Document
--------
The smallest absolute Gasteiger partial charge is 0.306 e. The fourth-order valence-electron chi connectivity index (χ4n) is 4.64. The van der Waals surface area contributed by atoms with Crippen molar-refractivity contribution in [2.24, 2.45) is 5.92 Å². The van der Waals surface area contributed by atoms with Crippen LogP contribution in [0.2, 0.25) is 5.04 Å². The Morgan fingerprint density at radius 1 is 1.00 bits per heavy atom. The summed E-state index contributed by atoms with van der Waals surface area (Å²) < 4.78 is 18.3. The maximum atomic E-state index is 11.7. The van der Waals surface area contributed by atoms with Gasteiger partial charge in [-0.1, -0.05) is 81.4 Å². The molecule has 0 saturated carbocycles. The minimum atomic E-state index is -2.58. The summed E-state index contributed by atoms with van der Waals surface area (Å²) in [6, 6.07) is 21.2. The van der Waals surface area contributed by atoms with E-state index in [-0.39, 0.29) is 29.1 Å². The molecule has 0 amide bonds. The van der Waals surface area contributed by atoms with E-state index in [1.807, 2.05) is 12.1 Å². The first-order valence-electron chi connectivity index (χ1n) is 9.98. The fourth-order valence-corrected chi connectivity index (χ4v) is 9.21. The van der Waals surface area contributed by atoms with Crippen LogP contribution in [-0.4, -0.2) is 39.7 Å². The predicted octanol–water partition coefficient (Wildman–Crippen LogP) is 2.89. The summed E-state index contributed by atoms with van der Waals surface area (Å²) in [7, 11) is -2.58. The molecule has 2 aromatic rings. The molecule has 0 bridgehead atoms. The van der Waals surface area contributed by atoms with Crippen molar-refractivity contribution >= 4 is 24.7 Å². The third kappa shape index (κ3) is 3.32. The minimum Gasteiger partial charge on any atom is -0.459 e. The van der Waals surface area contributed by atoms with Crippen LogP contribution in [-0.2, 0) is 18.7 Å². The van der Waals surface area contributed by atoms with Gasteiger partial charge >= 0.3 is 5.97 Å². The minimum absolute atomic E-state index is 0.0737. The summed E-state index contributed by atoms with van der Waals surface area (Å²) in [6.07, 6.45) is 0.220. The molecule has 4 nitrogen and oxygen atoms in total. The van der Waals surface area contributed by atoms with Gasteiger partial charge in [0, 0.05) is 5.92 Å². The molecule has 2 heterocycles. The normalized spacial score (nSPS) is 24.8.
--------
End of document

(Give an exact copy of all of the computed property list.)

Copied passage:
The smallest absolute Gasteiger partial charge is 0.306 e. The fourth-order valence-electron chi connectivity index (χ4n) is 4.64. The van der Waals surface area contributed by atoms with Crippen molar-refractivity contribution in [2.24, 2.45) is 5.92 Å². The van der Waals surface area contributed by atoms with Crippen LogP contribution in [0.2, 0.25) is 5.04 Å². The Morgan fingerprint density at radius 1 is 1.00 bits per heavy atom. The summed E-state index contributed by atoms with van der Waals surface area (Å²) < 4.78 is 18.3. The maximum atomic E-state index is 11.7. The van der Waals surface area contributed by atoms with Gasteiger partial charge in [-0.1, -0.05) is 81.4 Å². The molecule has 0 saturated carbocycles. The minimum atomic E-state index is -2.58. The summed E-state index contributed by atoms with van der Waals surface area (Å²) in [6, 6.07) is 21.2. The van der Waals surface area contributed by atoms with E-state index in [-0.39, 0.29) is 29.1 Å². The molecule has 0 amide bonds. The van der Waals surface area contributed by atoms with E-state index in [1.807, 2.05) is 12.1 Å². The first-order valence-electron chi connectivity index (χ1n) is 9.98. The fourth-order valence-corrected chi connectivity index (χ4v) is 9.21. The van der Waals surface area contributed by atoms with Crippen LogP contribution in [-0.4, -0.2) is 39.7 Å². The predicted octanol–water partition coefficient (Wildman–Crippen LogP) is 2.89. The summed E-state index contributed by atoms with van der Waals surface area (Å²) in [7, 11) is -2.58. The molecule has 2 aromatic rings. The molecule has 0 bridgehead atoms. The van der Waals surface area contributed by atoms with Crippen molar-refractivity contribution >= 4 is 24.7 Å². The third kappa shape index (κ3) is 3.32. The minimum Gasteiger partial charge on any atom is -0.459 e. The van der Waals surface area contributed by atoms with Crippen LogP contribution in [-0.2, 0) is 18.7 Å². The van der Waals surface area contributed by atoms with Gasteiger partial charge >= 0.3 is 5.97 Å². The minimum absolute atomic E-state index is 0.0737. The summed E-state index contributed by atoms with van der Waals surface area (Å²) in [6.07, 6.45) is 0.220. The molecule has 4 nitrogen and oxygen atoms in total. The van der Waals surface area contributed by atoms with Gasteiger partial charge in [0, 0.05) is 5.92 Å². The molecule has 2 heterocycles. The normalized spacial score (nSPS) is 24.8.